An indifferent German Grand Prix continued a run of low-ranked F1 races before the summer break began. F1 Fanatic readers rated it 5.8 out of ten, putting it among the lower end of the scores this year.
An unchallenged win for Lewis Hamilton, a hotly-debated penalty for his team mate and
A repeat of Hungary, with the start basically spoiling much of the race as the fastest guy in the fastest car managed to get into the lead and just had to cruise to win.
On lap four I really realised how bad the tyre management issue seemed to be again: every was just holding stationary with some 1.5 seconds between the cars. Then when the cars started pitting, those on newer tyres just usually cruised past those with older rubber.
Yes, there were some nice wheel-to-wheel dices (Hockenheim has definitely one of the best pieces of Tarmac in F1 for action from turn two to the stadium) but overall, once again, the race lacked that bit of excitement that would glue me to the screen.
That view of the race was much the same for those who attended in person:
Watched the race from the Mercedes grandstand and was able to see pretty much every overtake in the race from up there. It wasn?t a very eventful race, especially compared to the GP2 main race, but it had its moments.
Liked the battle between the Red Bulls and Rosberg. It was nice to witness a podium finish for my compatriot Verstappen (thanks to a overly aggressive Rosberg and a faulty Mercedes stopwatch). Unfortunately there never was a real battle for the lead. Hamilton had it in the bag after turn one.
That aggressive move by Nico Rosberg was one of the biggest talking points of the weekend:
Shame Rosberg got the penalty but I think the stewards had to act. If he must make such moves, he has to be very good at it. It has to be fluid and well calculated. Rosberg?s always look like he is ramming people off tracks. He needs to hone his craft. Such moves are seen a lot during every championship.
The problem is Rosberg has not learnt from top drivers. Interestingly, whenever he does it, you don?t think of ?running wide?, what comes to mind is the word ?force?. So the penalty would not have come if it was well executed without the clumsiness.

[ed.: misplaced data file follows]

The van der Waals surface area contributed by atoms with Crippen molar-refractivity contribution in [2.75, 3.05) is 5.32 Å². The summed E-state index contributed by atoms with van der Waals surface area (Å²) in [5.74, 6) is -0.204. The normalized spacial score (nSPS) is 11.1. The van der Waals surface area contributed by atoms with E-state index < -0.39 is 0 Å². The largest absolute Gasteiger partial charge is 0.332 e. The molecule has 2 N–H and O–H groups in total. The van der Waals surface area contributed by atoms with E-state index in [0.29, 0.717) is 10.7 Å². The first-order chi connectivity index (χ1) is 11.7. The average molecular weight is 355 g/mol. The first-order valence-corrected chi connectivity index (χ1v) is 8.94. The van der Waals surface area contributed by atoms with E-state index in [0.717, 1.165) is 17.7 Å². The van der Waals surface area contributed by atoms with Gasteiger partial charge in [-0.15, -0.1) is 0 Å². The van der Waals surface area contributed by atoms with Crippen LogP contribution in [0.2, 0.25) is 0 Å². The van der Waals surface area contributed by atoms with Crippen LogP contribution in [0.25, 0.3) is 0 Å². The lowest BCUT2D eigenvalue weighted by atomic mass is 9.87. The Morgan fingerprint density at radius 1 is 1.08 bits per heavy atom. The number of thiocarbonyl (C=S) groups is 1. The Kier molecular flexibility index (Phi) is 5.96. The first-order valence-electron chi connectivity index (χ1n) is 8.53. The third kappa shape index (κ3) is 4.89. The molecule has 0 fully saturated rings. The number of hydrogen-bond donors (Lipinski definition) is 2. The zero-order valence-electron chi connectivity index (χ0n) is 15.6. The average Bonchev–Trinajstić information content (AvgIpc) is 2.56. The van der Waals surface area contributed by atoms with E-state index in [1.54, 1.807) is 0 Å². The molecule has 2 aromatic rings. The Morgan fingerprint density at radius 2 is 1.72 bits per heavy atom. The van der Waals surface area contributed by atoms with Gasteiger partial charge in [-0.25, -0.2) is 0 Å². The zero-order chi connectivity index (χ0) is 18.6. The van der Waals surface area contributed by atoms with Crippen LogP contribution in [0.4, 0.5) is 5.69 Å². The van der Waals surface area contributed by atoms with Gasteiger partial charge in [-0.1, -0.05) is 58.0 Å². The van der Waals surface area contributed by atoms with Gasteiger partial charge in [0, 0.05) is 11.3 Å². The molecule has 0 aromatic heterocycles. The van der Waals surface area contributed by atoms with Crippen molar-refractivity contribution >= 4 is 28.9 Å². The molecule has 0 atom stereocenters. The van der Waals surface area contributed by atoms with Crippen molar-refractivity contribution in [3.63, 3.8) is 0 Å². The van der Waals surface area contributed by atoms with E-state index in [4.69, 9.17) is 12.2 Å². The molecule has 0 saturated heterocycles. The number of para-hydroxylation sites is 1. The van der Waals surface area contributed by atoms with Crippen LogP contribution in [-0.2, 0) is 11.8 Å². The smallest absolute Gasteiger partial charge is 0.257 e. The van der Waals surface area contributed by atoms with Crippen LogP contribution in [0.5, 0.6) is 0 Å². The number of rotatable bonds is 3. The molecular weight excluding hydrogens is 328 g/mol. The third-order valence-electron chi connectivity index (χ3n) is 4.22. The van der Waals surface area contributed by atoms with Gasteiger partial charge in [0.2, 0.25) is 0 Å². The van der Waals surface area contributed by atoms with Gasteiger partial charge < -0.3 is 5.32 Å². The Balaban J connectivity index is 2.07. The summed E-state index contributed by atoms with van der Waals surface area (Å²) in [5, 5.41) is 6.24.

There was constant fighting going on, which was nice, but the front of the field was determined by strategy, which was ridiculously frustrating.
I?m not surprised by the Rosberg penalty, there is a difference between a divebomb and not turning in, see for instance the comparison between this move and Verstappen on Ericsson in China 2015, there he still makes the corner, not goes on straight and pushes off the other driver. That?s the limit, and Rosberg went over it. I was surprised Rosberg couldn?t catch the Red Bulls in the end. I was also surprised that Verstappen let Ricciardo through so easily and then didn?t get the place back, although that may well be because I?m not privy to the information.
It?s like the stewards don?t want the drivers to race against each other. Penalty this, penalty that. Come on, they?re racing drivers, not sock puppets. This is what they do.
James Brickles (@Brickles)
Not everyone was down on the German Grand Priux:
The 21 cars racing each other after turn one made it an interesting fight throughout the field. Great strategy and partnering for Red Bull. Ferrari stumbling all over themselves strategically.
Great moves by Alonso, and then let it all slip, and for Button to show how to reel in the points. And many more moves and overtakes, and not just at the end of the DRS straight.
ColdFly F1 (@Coldfly)
But for many the main event at the Hockenheimring was once again shown up by the undercard:
I needed a boring race like that after multiple heart attacks during GP2 races.
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2016 German Grand Prix
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